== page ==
Four Flies on Grey Velvet
|Four Flies on Grey Velvet|
Italian theatrical release poster
|Directed by||Dario Argento|
|Produced by||Salvatore Argento|
|Screenplay by||Dario Argento|
|Story by||Dario Argento
|Music by||Ennio Morricone|
|Cinematography||Franco Di Giacomo|
|Edited by||Franco Fraticelli|
Universal Productions France
Cinema International Corporation
|Distributed by||Paramount Pictures|
|Release dates||17 December 1971|
|Running time||104 min.|
|Box office||₤1,231,000,000 (Italy)|
Four Flies on Grey Velvet (Italian: 4 mosche di velluto grigio) is a 1971 Italian giallo film written and directed by Dario Argento. The film is the third in director Argento's "Animal Trilogy", which started with The Bird with the Crystal Plumage and The Cat o' Nine Tails.
|This section requires expansion. (September 2014)|
Roberto Tobias (Brandon) is a drummer in a rock band who has noticed a man following him for the last several days. Angered by this, he confronts the stranger in an abandoned theater to find out what he wants. The man claims he does not know what Roberto is talking about, and pulls a switchblade. The two struggle, and Roberto accidentally stabs the man, who falls into an orchestra pit, lifeless. Worse still, a masked figure records the murder and begins blackmailing Roberto.
Roberto hires a private investigator to help find out the identity of the blackmailer, only for the private investigator to die mysteriously along with other people in Roberto's circle of friends. However, with help from police, who use a victim's eye to see the last thing the killer sees (a medallion of four flies on a velvet gray shirt), Roberto discovers that his blackmailer is his estranged wife (who as seen in earlier flashbacks from the POV of the killer, as being abused by her father who wanted a son and forced his daughter to act like a boy). The childhood abuse left his wife psychotic and insane, as her father died before she could kill him and had only married Roberto because he looked like her dad and as such, she planned on tormenting and ultimately killing him as a surrogate. Roberto is wounded by his wife only for the police to arrive and his wife is killed in a failed attempt to escape, having been decapitated in a car crash while fleeing in her vehicle.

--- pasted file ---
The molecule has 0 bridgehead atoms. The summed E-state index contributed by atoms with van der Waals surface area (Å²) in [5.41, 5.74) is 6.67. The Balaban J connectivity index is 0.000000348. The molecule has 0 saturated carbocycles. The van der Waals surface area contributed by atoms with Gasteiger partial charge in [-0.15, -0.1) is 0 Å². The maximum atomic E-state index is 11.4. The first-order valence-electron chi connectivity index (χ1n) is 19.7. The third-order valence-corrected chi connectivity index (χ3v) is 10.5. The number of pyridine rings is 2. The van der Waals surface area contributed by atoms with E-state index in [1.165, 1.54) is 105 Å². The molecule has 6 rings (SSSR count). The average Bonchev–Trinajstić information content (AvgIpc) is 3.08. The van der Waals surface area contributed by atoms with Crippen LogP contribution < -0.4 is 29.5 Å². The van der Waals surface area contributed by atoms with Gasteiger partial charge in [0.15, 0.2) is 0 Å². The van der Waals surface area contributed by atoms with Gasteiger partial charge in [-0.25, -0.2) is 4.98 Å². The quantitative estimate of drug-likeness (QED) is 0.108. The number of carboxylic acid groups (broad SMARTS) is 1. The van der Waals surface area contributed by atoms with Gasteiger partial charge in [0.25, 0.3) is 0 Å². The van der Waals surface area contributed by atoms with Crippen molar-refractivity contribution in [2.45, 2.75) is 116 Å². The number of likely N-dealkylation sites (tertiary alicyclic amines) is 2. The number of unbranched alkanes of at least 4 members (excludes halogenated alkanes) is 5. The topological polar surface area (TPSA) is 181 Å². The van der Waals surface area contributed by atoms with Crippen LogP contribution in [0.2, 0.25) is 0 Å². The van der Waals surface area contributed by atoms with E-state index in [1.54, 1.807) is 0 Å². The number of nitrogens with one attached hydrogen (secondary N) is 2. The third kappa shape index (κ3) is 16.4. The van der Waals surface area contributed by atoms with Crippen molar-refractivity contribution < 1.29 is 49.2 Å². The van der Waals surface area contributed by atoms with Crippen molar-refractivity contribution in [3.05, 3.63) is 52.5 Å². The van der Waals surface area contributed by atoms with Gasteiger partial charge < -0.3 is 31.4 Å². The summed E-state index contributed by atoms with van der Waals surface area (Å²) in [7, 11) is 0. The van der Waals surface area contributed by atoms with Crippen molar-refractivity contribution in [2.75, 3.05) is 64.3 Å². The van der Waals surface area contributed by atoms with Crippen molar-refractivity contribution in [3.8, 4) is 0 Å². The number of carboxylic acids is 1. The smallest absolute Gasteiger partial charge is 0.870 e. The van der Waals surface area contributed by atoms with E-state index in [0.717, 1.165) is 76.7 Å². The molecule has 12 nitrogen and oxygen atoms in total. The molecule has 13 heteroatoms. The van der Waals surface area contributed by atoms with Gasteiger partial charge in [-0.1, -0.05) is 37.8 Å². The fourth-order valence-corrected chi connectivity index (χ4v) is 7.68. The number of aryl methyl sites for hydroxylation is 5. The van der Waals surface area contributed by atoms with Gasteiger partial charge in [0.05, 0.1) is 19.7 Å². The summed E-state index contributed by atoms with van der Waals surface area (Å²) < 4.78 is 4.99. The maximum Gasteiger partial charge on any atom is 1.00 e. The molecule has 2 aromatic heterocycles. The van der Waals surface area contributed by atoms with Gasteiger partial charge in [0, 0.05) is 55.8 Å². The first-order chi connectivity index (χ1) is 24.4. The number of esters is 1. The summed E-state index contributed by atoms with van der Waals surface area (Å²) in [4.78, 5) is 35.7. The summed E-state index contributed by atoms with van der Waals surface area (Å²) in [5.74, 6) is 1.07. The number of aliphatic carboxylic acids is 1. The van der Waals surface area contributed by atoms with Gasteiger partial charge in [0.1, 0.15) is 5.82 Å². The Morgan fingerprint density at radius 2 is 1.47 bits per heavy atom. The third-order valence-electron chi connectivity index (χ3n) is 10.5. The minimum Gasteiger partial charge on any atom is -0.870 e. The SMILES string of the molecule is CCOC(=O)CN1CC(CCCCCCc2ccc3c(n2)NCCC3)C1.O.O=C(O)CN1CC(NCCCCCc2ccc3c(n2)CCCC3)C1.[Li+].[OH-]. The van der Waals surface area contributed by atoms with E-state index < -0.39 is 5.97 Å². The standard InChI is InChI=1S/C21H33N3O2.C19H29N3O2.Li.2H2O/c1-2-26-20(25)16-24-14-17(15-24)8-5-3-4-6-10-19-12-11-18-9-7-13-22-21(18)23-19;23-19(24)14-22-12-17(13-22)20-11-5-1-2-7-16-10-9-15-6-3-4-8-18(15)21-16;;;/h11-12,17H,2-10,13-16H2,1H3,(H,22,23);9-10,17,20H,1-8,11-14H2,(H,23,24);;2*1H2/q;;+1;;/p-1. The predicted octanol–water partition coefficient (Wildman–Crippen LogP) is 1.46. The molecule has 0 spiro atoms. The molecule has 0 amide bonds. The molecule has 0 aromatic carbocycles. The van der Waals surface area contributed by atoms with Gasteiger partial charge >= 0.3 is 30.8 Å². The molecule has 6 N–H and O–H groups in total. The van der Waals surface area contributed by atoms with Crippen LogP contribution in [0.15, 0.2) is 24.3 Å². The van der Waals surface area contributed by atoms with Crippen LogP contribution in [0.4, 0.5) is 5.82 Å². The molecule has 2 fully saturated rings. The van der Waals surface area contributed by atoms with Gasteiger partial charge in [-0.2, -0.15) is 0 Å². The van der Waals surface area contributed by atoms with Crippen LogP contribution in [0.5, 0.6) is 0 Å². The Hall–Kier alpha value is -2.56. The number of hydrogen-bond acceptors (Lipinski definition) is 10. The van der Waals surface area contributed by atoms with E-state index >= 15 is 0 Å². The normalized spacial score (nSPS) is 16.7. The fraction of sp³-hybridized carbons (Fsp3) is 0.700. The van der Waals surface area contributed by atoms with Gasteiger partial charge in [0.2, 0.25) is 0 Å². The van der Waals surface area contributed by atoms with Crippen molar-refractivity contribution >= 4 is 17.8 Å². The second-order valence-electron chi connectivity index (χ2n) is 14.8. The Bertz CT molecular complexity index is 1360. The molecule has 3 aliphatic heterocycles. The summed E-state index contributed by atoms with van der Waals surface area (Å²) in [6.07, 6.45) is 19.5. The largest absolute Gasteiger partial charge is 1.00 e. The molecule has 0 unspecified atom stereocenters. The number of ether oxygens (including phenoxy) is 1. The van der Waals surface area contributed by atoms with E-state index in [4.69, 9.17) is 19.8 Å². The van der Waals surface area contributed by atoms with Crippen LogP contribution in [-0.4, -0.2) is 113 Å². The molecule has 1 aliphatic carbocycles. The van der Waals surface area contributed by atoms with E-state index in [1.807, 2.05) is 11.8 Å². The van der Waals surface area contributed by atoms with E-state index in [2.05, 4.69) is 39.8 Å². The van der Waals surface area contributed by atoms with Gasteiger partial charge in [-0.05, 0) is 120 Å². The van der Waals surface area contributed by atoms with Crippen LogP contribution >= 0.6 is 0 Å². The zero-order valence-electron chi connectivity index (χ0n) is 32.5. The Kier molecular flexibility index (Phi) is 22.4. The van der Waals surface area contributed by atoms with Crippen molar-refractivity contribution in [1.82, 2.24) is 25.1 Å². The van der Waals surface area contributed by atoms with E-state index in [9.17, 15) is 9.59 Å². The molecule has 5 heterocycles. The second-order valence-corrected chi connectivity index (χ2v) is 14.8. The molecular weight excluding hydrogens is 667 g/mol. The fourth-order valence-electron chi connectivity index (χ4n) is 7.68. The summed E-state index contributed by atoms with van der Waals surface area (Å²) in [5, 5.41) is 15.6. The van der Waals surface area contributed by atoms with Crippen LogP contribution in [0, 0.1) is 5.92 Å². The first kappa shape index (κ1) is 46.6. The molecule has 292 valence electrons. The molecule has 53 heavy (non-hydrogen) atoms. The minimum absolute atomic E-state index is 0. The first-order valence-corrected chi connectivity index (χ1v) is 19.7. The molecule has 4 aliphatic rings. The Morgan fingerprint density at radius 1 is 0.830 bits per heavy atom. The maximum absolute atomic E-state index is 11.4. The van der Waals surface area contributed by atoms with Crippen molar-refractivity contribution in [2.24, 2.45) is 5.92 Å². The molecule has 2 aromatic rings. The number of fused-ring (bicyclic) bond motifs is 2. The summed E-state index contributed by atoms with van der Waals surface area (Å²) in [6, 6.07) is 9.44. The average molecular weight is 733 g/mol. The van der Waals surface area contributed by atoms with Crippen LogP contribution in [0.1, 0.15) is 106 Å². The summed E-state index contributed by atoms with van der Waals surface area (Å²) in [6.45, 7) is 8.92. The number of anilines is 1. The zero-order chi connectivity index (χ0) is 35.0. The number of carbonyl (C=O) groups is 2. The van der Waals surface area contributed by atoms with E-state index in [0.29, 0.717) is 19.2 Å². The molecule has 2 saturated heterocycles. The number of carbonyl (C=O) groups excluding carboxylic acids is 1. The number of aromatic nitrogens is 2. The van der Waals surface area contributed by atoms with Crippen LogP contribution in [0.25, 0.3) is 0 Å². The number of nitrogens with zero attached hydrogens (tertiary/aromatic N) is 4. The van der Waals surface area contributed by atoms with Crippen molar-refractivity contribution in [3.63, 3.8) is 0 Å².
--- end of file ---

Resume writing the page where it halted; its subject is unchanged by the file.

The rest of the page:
|Michael Brandon||Roberto Tobias|
|Mimsy Farmer||Nina Tobias|
|Jean-Pierre Marielle||Gianni Arrosio|
|Calisto Calisti||Carlo Marosi|
|Oreste Lionello||The Professor|
|Aldo Bufi Landi||Pathologist|
Some of the earlier cast considerations for the main role Roberto Tobias were Terence Stamp, Michael York and even some members of The Beatles. Argento did not want to use the "image caught in the retina" plot device since it was too fantastic  for the giallo genre. But once Carlo Rambaldi showed him how the effect would look in the finished film, he soon changed his mind. This was originally intended to be Argento's swan song to the giallo genre. This would later change once The Five Days did poorly at the box-office.
A high-speed camera equipment (capable of producing 1000 frames a second) was used  to shoot possibly the first known instance (in feature films) of following a bullet's trajectory with high-speed cameras.